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What happens when WTO sees agriculture as just another industry?

The Doha round of trade talks foundered on agricultural issues because those involved failed to understand the deeper issues surrounding food and agricultural production and instead attempted to impose a cookie cutter approach to the issues.

There are many layers of discussion that can be pursued concerning the Doha round of the World Trade Organization (WTO) and agriculture.

For farmers in developed countries like the US, one is the need for protection against long periods of low prices. Certainly this issue, which is the one that we will focus on in this column, was not communicated that directly by most US farm groups, but the size of and the nature of payments under the newly passed 2008 Farm Bill would suggest that income stability–the fear of low prices—was at the top of their concerns.

The WTO trade negotiators and many who write about or analyze proposed WTO trade agreements, fail to understand that the economics of total crop agriculture is different from the economic sectors most often portrayed in economics textbooks.

In the textbook paradigm low prices do indeed cure low prices. If the market overproduces widgets, the price drops, consumers purchase more widgets, producers make fewer widgets, and a profitable equilibrium price is re-established—the market works its wonders. Many of the products included in the WTO negotiations work just that way, but not in the case of the agricultural market in total.

When prices drop precipitously, people do not increase their food consumption from three to four or five meals a day. They will, so to speak, eat higher off the hog, but the aggregate consumption of food will remain relatively stable. There will be reduction, even in the short-run, of grains used for feedstock for livestock and other uses but not by much compared to the price drop. From the demand side, markets do not quickly sop up excess supply to help in the restoration of a market equilibrium that covers long-term costs of production.

At the same time, crop farmers have a narrow window of time in which they can get their crop in the ground. Farmers have little choice but to grow something whether prices are high or low, in hopes that by the time they market the selected mix of crops some 5 to 17 months later the price will have recovered.

In the worst-case scenario, they will plant as long as the expected price is above the variable cost of production. Any extra money above these costs can be applied to the fixed costs.

Unlike with widgets, low prices do not induce crop producers to produce less crop output in total. They produce about the same volume, which offers little to no improvement in prices but keeps incomes low and causes the price of land and other fixed capital items to plummet—output volume continues, land prices plunge. In fact, they hope that they have a record crop so they have more bushels to sell and they don’t complain if there is a crop failure somewhere else in the world that will help lift prices.

At one time there was a Blue Box in trade negotiations that allowed for payments made to manage supply by reducing production and storing accumulated surpluses that could then be released in times of an increase in demand or a production failure.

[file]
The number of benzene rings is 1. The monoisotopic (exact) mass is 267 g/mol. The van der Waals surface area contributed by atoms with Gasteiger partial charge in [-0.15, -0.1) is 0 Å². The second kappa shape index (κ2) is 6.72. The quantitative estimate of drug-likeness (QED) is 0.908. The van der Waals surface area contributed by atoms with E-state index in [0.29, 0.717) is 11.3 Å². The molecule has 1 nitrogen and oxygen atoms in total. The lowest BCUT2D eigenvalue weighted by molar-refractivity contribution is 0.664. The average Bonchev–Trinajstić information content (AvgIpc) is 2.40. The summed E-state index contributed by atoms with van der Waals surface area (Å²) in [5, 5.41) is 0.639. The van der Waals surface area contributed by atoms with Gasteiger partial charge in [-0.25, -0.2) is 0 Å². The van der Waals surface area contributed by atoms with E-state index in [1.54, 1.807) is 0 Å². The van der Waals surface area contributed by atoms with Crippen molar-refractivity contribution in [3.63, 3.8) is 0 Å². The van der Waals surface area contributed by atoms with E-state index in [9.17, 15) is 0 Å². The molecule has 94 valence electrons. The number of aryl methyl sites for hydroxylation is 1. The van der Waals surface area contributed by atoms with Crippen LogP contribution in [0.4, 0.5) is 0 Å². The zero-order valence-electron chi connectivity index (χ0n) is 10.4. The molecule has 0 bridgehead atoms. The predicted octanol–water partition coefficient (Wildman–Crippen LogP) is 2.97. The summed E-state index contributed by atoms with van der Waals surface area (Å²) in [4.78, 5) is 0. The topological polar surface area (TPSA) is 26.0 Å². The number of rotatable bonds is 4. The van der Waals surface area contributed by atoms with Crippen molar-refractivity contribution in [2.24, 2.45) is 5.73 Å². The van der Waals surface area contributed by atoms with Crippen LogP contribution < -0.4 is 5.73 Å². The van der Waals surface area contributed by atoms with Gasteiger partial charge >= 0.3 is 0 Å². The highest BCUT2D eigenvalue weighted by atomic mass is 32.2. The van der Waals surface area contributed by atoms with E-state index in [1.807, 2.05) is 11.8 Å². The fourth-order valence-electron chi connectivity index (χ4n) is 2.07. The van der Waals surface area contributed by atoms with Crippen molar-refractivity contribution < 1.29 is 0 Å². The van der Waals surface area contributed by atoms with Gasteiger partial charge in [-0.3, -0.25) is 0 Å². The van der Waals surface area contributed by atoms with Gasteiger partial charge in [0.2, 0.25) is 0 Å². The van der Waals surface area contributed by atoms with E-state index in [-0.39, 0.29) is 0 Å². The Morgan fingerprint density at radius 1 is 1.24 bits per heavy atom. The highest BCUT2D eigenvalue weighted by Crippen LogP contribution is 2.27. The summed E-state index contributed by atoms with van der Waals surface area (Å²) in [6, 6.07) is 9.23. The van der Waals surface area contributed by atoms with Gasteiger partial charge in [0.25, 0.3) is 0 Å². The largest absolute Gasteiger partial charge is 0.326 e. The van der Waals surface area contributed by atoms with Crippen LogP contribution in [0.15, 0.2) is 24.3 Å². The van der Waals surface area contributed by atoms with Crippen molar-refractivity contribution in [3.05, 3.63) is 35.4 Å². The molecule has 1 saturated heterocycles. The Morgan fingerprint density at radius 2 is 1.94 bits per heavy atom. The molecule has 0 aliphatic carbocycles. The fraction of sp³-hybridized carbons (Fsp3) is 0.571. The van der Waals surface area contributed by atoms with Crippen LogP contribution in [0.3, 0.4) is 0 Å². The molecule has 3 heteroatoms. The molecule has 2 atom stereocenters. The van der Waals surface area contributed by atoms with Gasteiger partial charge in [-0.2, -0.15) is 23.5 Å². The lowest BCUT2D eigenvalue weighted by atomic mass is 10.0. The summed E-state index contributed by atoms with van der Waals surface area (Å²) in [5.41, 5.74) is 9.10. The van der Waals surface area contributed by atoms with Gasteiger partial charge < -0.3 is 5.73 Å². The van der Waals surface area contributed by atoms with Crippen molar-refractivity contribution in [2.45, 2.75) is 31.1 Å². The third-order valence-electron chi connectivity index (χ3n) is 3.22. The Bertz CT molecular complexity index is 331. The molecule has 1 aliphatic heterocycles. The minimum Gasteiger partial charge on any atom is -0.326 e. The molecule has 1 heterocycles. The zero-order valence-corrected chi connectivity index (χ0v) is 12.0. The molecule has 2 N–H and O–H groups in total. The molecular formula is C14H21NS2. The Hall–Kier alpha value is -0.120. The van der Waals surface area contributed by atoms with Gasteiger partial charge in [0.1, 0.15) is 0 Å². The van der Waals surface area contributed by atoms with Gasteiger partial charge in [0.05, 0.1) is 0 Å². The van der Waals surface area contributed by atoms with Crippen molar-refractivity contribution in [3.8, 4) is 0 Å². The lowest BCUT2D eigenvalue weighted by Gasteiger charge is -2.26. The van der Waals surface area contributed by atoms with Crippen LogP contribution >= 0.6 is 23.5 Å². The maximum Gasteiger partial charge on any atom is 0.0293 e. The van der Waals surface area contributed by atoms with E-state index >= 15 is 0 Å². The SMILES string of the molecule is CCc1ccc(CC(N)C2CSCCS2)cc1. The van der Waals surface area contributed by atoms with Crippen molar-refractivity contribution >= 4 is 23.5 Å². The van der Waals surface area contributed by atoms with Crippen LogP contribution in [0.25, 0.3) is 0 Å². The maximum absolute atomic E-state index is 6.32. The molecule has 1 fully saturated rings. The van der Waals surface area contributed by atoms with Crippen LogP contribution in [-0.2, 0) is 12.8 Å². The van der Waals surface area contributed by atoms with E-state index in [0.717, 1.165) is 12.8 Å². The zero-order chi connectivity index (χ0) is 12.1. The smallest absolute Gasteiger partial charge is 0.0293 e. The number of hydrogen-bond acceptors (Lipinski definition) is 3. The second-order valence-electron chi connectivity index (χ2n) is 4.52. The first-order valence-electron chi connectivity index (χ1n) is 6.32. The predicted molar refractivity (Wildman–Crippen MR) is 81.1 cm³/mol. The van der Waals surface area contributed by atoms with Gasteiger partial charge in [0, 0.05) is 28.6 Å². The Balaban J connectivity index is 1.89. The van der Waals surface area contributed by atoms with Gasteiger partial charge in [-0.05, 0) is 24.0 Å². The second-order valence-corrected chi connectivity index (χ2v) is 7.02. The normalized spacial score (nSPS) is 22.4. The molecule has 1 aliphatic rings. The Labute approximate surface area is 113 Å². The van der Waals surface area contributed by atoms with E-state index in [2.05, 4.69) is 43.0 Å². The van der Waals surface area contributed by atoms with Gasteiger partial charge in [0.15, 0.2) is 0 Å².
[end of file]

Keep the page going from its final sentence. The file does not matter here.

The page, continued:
But in a market-will-solve-all environment, supply management and storage programs fell into disfavor. Soon negotiators began to try and take Amber Box payments and get them classified as Blue Box—no one was fooled by that sleight of hand.

By failing to recognize that for the last hundred and fifty years and for the foreseeable future, agriculture’s basic problem is characterized by a supply that exceeds effective demand resulting in long periods of low prices. These low price periods are punctuated by two different kinds of price spikes.

The most common price spike is brought on by bad weather or a crop disease, resulting in a short crop. These usually affect prices during a single season. The second type of price spike is demand driven. The current run-up in prices is an example of this. Corn users were concerned about the dramatic increase in the demand for corn by current and future ethanol plants. Demand spikes can last for three of more years until supply catches up with the increased demand.

This multi-year run-up in prices has occurred several times before and while crop farmers enjoyed the ride up it did not last. It was the same old story—a few years up and many years down.

US farmers have surrendered a number of policy instruments over the last couple of farm bills. But they are unwilling to completely sever the payment programs that have replaced the inventory management programs of the past—programs that now backfill low prices with government checks.

By treating agriculture like any other industry, not as the uniquely different industry that it is, the expectations of WTO negotiators for the Doha round were stymied.

But extended periods of low farm prices is only one of many elements that characterize agriculture and food’s role in international life that seem to have been inadequately considered in the Doha negotiations—things to analyze in the weeks ahead.

Daryll E. Ray holds the Blasingame Chair of Excellence in Agricultural Policy, Institute of Agriculture, University of Tennessee, and is the Director of UT’s Agricultural Policy Analysis Center (APAC). (865) 974-7407; Fax: (865) 974-7298; dray@utk.edu; http://www.agpolicy.org. Daryll Ray’s column is written with the research and assistance of Harwood D. Schaffer, Research Associate with APAC.

Reproduction Permission Granted with:
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